• Fact: Nearly 80 percent of all contractors in Oregon are 'merit' shops Ñ unaffiliated with a particular group or company Ñ or utilize nonunion merit contractors.

• Fact: Merit contractors perform quality work, on time and at competitive rates.

• Fact: Merit contractors provide quality benefits and create a stable working environment.

• Fact: Union-only project labor agreements discriminate against merit contractors.

Merit contractors believe in freedom and free enterprise and that jobs should be earned based on ability and competence, not because of an affiliation with a particular group or organization.

Union-only project labor agreements, or PLAs, are used by unions to prevent nonunion contractors, or merit contractors, from working on job sites and bidding on construction projects. The unions will argue that union-only PLAs ensure higher safety standards and higher quality work and prevent work stoppages. Unions also will argue that they treat their employees more fairly.

To the contrary, recent studies by the EcoNorthwest consulting firm have shown that more fatalities occurred on union job sites than nonunion, or independent, contractors' job sites. The study, 'Project Labor Agreements and Their Potential Impacts on the Economies of Oregon and Southwest Washington,' was completed in June. Recent surveys also indicate that many owners and developers see no difference between union and merit contractors when it comes to quality issues.

Work stoppages are unknown on merit contractor job sites; they are a tactic employed by unions to unfairly gain more advantageous and profitable working conditions. As for fairness, what is fair about forcing employees to join a union and pay dues to support political issues or candidates that they may not believe in?

In addition, recent research (both the EcoNorthwest study and 'The Effects of Project Labor Agreements in Massachusetts,' a January study conducted by the Beacon Hill Institute and available on the Internet at: shows that union-only PLAs tend to run over budget Ñ usually around 17 percent Ñ and are not completed within the original agreed-upon time frame. Safeco Field in Seattle was built under a union-only PLA and ended up $197 million over budget, becoming the most expensive stadium ever built. In addition, a wildcat strike by union ironworkers occurred, delaying the project.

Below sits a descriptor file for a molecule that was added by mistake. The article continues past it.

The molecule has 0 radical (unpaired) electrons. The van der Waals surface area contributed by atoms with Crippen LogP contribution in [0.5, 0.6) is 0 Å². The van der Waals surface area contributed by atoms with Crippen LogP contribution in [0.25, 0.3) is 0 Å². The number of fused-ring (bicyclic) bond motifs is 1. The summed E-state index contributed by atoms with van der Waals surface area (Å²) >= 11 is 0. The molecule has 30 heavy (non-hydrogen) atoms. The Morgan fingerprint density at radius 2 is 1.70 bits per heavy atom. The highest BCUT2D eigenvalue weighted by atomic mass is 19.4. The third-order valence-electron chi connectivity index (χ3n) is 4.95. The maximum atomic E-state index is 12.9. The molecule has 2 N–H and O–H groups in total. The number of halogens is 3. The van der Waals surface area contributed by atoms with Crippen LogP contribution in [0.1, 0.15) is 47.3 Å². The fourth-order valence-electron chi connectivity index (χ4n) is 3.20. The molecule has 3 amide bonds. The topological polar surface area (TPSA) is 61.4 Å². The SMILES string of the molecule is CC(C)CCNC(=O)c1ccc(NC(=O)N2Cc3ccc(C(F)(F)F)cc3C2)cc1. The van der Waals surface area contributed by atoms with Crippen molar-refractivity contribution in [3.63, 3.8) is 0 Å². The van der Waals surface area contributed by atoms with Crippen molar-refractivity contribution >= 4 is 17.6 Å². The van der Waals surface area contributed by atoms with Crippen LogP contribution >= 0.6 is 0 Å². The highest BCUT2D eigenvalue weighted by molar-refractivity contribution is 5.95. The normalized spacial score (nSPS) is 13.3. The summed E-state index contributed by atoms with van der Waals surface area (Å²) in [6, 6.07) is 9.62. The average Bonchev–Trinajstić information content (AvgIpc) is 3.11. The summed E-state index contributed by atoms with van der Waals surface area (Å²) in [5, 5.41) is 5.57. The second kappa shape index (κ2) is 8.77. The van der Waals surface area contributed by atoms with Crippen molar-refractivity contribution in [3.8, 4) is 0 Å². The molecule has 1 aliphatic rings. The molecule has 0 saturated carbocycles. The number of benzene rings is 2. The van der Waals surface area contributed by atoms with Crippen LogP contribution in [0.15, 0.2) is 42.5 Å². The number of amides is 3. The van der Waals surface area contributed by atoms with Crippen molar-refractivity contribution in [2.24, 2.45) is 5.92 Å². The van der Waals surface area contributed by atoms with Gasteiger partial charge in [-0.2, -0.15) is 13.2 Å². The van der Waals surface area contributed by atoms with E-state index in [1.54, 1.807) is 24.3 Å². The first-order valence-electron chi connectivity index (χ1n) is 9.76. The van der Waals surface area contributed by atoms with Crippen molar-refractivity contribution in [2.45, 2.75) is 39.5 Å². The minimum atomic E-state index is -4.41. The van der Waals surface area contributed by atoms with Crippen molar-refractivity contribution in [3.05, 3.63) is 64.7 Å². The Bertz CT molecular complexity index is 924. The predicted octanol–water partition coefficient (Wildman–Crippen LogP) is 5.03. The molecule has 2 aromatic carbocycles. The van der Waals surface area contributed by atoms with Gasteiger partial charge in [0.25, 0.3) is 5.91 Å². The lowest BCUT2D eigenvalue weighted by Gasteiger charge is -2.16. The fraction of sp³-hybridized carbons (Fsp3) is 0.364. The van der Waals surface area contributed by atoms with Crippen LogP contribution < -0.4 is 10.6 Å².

Comerica Field in Detroit also was built under a union-only PLA and ended up $25 million over original estimates. In contrast, FedEx Field, the Washington Redskins' new stadium, was built without using a PLA and set the U.S. record for speed of professional stadium construction.

What makes the agreements even more damaging, however, is that they are often imposed on state and local governments for large taxpayer-funded projects, such as stadiums or conference centers. This means that your taxpayer dollars are being used to discriminate against almost 80 percent of the construction work force in Oregon and Southwest Washington. Imagine if your elected officials told you that they were going to pay only a certain segment of the population to do a job and that only that population would be allowed to work on the job. There would be a public outcry against the discrimination and the inequity of such a proclamation. Yet, publicly funded union-only PLAs do just that. They discriminate using your tax dollars.

The EcoNorthwest research also indicates that if union-only PLAs were used for all state and local construction projects, the net impact on the economy over the 10-year period from 2002 to 2011 would be:

• A loss of 11,539 worker-years of employment (almost 1,200 fewer construction jobs per year for 10 years).

• A loss of $400 million in labor income.

• A loss of almost $1 billion in economic output.

With Oregon and Washington's economies in such trouble and with the nation's highest unemployment, we can't afford to pay more for less. We can't afford to have unions bring workers in from out of state or even out of the country to work on jobs that should be going to Oregonians. We can't afford union-only PLAs.

With the possibility of a major league baseball stadium being built in Portland, our elected officials need to know the discrimination and costs of union-only PLAs. Tell your legislator, the mayor and City Council members to vote no on any publicly funded PLAs that come up.

Rich Troyer is the chief estimator for SD Deacon Corp., a general contractor in Portland. He also is the board chairman of the Associated Builders and Contractors Inc. He graduated from Oregon State University and lives in Beaverton. In his spare time, he officiates high school and college football.

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